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Jonathon B. Young, Amanda Rae Buchberger, Joseph D. Bogaard, Linda Berg Luecke, Matthew Runquist, Christine M. B. Skumatz, Iris S. Kassem; Tissue Plasminogen Activator Effects on Fibrin Volume and the Ocular Proteome in a Juvenile Rabbit Model of Lensectomy. Trans. Vis. Sci. Tech. 2021;10(14):7. doi: https://doi.org/10.1167/tvst.10.14.7.
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To investigate the use of tissue plasminogen activator (tPA) and its effects on the ocular proteome as a therapeutic intervention for postoperative inflammation and fibrin formation following intraocular lens (IOL) insertion in a juvenile rabbit model.
Twenty-six rabbits, 6 to 7 weeks old, underwent lensectomy with IOL insertion. Following examination on day 3, 100 µL of either 25 µg of recombinant rabbit tPA or balanced salt solution (control) was injected into the anterior chamber. On postoperative day 4, rabbits underwent examination, and eyes were harvested and fixed for 9.4-Tesla magnetic resonance imaging (MRI). Three masked observers quantified fibrin scar volume using Horos Project software. Aqueous humor (AH) was collected immediately prior to surgery and on postoperative days 3 and 4. Proteins related to coagulation and inflammation were assessed in AH samples using targeted mass spectrometry via parallel reaction monitoring.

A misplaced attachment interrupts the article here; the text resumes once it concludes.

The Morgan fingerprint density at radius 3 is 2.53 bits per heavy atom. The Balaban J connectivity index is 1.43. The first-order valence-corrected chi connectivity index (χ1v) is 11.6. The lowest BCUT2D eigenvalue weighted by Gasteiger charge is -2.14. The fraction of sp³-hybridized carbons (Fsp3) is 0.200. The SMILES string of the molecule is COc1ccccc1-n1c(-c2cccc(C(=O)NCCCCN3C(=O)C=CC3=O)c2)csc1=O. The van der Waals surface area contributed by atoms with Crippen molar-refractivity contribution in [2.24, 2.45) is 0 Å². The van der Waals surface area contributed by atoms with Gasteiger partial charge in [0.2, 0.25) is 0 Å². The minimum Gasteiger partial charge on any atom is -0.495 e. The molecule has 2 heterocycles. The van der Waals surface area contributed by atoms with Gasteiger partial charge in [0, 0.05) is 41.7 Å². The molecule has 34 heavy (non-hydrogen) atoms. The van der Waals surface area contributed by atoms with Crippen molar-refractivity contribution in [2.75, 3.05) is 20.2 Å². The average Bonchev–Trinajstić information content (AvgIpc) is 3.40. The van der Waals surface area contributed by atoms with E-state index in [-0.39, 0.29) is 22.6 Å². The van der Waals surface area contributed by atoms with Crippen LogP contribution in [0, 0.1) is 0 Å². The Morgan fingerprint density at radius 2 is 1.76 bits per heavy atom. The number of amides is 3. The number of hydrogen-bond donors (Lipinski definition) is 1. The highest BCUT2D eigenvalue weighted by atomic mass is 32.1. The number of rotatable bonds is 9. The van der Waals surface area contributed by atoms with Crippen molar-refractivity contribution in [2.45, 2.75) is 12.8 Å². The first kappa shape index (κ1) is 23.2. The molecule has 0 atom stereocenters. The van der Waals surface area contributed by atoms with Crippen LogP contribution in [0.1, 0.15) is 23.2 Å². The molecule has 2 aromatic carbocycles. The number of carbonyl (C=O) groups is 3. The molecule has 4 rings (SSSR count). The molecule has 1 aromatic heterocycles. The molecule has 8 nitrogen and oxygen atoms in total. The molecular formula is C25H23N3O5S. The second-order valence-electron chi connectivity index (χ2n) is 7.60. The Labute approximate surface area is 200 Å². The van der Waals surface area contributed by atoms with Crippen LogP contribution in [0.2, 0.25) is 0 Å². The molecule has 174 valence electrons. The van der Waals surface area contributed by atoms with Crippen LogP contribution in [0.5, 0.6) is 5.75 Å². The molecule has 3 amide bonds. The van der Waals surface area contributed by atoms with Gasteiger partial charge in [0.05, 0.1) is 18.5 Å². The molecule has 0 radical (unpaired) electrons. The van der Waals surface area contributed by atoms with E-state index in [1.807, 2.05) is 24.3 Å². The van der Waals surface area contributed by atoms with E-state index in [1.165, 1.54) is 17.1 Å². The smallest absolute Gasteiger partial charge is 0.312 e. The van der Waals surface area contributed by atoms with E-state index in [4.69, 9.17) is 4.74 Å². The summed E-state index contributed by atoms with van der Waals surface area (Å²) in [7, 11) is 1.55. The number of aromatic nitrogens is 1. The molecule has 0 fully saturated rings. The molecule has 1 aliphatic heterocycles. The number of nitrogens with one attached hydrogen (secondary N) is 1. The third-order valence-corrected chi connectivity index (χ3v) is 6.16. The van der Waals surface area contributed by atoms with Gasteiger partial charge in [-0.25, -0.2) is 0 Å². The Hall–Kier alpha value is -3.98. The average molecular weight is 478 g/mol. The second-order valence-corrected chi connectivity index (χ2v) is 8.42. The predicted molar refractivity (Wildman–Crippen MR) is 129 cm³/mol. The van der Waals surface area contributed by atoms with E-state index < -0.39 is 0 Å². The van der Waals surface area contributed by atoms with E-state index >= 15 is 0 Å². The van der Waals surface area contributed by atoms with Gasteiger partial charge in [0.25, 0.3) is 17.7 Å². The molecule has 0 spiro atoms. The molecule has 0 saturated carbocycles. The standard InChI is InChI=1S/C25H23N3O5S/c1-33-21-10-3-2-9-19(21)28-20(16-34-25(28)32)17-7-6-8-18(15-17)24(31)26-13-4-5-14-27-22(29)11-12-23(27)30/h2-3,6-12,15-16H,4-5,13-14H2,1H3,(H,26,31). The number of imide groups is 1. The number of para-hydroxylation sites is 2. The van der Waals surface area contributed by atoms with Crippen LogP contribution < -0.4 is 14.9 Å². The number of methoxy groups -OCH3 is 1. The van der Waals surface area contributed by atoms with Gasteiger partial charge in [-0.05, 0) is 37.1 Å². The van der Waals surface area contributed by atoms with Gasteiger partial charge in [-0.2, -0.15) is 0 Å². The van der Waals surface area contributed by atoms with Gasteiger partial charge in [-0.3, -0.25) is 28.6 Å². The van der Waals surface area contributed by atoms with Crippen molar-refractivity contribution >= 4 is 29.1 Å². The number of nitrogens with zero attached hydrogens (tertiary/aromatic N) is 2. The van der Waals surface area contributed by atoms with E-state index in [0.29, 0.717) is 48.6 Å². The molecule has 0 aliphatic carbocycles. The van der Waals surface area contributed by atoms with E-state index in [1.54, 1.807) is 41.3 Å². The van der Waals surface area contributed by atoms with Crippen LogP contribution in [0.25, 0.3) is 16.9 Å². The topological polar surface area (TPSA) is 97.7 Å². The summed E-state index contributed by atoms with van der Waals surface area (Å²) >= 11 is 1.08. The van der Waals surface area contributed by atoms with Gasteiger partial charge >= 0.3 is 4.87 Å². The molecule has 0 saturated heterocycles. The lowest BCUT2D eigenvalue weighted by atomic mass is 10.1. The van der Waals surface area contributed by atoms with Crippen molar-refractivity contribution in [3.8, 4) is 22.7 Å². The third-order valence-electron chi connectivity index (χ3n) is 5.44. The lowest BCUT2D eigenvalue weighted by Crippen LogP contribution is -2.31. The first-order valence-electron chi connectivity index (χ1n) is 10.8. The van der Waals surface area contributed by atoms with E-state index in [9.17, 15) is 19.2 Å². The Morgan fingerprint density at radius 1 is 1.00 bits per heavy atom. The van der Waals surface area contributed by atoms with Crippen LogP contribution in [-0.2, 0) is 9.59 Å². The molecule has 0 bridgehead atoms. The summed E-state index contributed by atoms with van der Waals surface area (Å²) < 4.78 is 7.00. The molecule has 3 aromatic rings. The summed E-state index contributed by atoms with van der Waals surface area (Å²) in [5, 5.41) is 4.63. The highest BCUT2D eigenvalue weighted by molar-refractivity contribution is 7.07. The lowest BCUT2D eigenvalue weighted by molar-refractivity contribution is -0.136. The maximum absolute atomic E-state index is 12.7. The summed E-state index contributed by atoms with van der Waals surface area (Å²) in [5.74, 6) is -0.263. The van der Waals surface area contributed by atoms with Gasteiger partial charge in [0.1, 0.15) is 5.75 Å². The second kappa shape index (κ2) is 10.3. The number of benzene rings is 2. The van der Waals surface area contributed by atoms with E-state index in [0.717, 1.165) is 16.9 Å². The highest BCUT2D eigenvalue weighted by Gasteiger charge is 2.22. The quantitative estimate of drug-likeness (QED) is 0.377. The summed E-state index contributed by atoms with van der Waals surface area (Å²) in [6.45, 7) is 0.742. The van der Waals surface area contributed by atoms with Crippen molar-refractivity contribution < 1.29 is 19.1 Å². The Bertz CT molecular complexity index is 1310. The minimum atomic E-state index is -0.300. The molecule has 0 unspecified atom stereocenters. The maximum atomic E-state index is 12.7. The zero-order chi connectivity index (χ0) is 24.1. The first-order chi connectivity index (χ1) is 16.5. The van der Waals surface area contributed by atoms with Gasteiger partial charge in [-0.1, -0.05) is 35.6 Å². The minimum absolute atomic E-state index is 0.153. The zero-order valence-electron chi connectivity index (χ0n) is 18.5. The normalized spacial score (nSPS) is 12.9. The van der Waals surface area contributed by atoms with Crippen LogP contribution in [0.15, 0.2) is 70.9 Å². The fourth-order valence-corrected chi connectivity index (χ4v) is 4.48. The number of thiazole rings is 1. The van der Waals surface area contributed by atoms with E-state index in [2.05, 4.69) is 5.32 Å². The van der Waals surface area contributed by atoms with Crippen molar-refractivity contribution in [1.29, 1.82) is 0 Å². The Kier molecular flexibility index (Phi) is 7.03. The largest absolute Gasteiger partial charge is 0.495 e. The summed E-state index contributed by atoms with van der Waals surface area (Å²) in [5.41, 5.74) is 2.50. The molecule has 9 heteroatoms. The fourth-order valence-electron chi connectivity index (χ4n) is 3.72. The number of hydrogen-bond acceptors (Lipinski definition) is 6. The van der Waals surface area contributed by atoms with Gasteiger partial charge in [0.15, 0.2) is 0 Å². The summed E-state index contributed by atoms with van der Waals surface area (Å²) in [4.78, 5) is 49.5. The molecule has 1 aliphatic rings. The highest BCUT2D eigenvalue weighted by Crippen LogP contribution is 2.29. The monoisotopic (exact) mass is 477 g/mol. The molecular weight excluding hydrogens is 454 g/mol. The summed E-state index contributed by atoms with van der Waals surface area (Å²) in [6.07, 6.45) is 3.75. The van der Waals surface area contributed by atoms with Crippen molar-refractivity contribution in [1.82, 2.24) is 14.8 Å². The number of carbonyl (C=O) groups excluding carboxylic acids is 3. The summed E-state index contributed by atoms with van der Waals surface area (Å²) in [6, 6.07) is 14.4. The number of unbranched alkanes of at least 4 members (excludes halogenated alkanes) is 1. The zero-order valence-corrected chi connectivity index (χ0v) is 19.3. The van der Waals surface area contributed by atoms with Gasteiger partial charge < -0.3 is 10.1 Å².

tPA significantly reduced the volume of fibrin 24 hours following administration compared with control eyes (0.560 mm3 vs. 3.29 mm3; P < 0.0001). Despite the reduced fibrin scar, proteins related to the coagulation and complement cascade were not significantly different following tPA injection.
tPA may be a safe candidate for reduction of postoperative fibrin scarring after intraocular surgery. MRI can provide a quantitative value for fibrin volume changes.
tPA is a candidate to treat ocular fibrin scarring. MRI can quantify the efficacy of treatments in future dose-response studies. Targeted mass spectrometry can provide critical data necessary to help decipher the effect on the abundance of targeted proteins following pharmacological intervention.
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